USMLE

Nocardia

951 views
Bacteria - Gram Positive
  1. Staph aureus: Overview
  2. Staph aureus: Presentation
  3. Methicillin-Resistant Staph aureus (MRSA)
  4. Staph saprophyticus
  5. Strep pneumoniae: Overview
  6. Strep pneumoniae: Presentation
  7. Strep viridans
  8. Strep pyogenes: Overview
  9. Strep pyogenes: Presentation
  10. Strep agalactiae
  11. Strep bovis
  12. Enterococcus
  13. Bacillus anthracis
  14. Bacillus cereus
  15. Clostridium tetani
  16. Clostridium perfringens
  17. Clostridium botulinum
  18. Clostridium difficile
  19. Corynebacterium diphtheriae
  20. Listeria monocytogenes
  21. Nocardia
  22. Actinomyces

Nocardia spp. 

  • Characteristics
    • Gram + rod with branching filaments
      • Forms long, branching filaments resembling fungi
      • Note: Actinomyces is also gram + filamentous rod
    • Partially acid-fast
      • Weakly pink with Ziehl-Neelsen stain, meaning that it resists the acid-mediated removal of stain (hence, acid-fast)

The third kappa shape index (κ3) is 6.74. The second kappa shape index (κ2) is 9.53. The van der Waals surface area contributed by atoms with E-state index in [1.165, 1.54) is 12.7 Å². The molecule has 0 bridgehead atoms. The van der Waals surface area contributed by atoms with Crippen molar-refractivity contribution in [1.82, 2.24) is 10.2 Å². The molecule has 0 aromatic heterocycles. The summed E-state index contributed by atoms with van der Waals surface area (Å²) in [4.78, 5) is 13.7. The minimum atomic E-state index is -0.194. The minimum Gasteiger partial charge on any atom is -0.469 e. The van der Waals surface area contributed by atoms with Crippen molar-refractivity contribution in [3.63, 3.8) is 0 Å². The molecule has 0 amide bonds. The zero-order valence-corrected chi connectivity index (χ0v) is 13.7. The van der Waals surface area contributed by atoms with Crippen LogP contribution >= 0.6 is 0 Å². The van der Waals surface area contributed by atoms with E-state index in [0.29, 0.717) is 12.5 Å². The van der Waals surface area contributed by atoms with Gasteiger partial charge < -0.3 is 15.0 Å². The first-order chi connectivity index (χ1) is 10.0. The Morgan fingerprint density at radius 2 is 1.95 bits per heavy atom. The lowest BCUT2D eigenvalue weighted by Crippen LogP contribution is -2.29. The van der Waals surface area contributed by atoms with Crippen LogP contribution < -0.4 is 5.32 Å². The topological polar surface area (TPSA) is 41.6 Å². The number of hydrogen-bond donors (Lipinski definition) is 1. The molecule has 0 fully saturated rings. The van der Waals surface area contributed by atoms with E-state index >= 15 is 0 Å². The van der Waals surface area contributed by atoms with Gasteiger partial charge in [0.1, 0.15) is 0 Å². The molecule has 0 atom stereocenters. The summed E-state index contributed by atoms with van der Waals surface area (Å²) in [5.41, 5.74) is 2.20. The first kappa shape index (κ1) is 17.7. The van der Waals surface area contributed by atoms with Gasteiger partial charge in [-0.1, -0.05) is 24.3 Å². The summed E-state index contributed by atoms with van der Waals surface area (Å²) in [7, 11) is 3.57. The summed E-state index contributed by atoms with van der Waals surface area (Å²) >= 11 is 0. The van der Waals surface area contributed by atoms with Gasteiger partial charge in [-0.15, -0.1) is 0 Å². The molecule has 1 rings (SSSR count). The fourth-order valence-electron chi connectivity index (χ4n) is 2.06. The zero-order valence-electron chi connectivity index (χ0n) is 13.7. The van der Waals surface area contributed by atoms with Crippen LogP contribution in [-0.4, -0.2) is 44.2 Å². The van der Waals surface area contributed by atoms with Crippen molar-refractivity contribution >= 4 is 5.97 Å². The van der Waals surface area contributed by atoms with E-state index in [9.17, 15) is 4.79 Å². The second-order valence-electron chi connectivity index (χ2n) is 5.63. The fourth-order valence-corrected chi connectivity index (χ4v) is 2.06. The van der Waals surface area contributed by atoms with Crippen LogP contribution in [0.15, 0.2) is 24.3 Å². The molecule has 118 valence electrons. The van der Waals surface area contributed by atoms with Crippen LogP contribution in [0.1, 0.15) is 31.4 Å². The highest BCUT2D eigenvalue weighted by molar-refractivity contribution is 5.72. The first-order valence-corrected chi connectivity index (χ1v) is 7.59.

• Contrast vs.  Actinomyces - not acid fast 
    • Aerobic
      • Contrast vs. Actinomyces - anaerobic
    • Catalase + 
      • Increased risk of infection in patients with chronic granulomatous disease
    • Found in soil
    • Urease +
  • Risk factors 
    • Immunocompromised individuals
      • Inhalation of bacteria causes pulmonary infection
      • E.g. chronic steroid use,  HIV infection
    • Trauma
      • Direct contact via skin break can infect immunocompetent individuals
  • Presentation
    • Pulmonary cavitary lesions
      • Most common in immunocompromised patients
      • Mimics tuberculosis but with negative PPD
      • Contrast vs. Actinomyces, which presents with oral/facial abscesses 
    • Cutaneous infections
      • Usually after trauma in immunocompetent individuals
      • Presents as cellulitis or painful lymphadenopathy
  • Treatment
    • Trimethoprim-sulfamethoxazole (TMP-SMX)
      • First-line treatment 
    • Carbapenems used in patients with sulfa allergies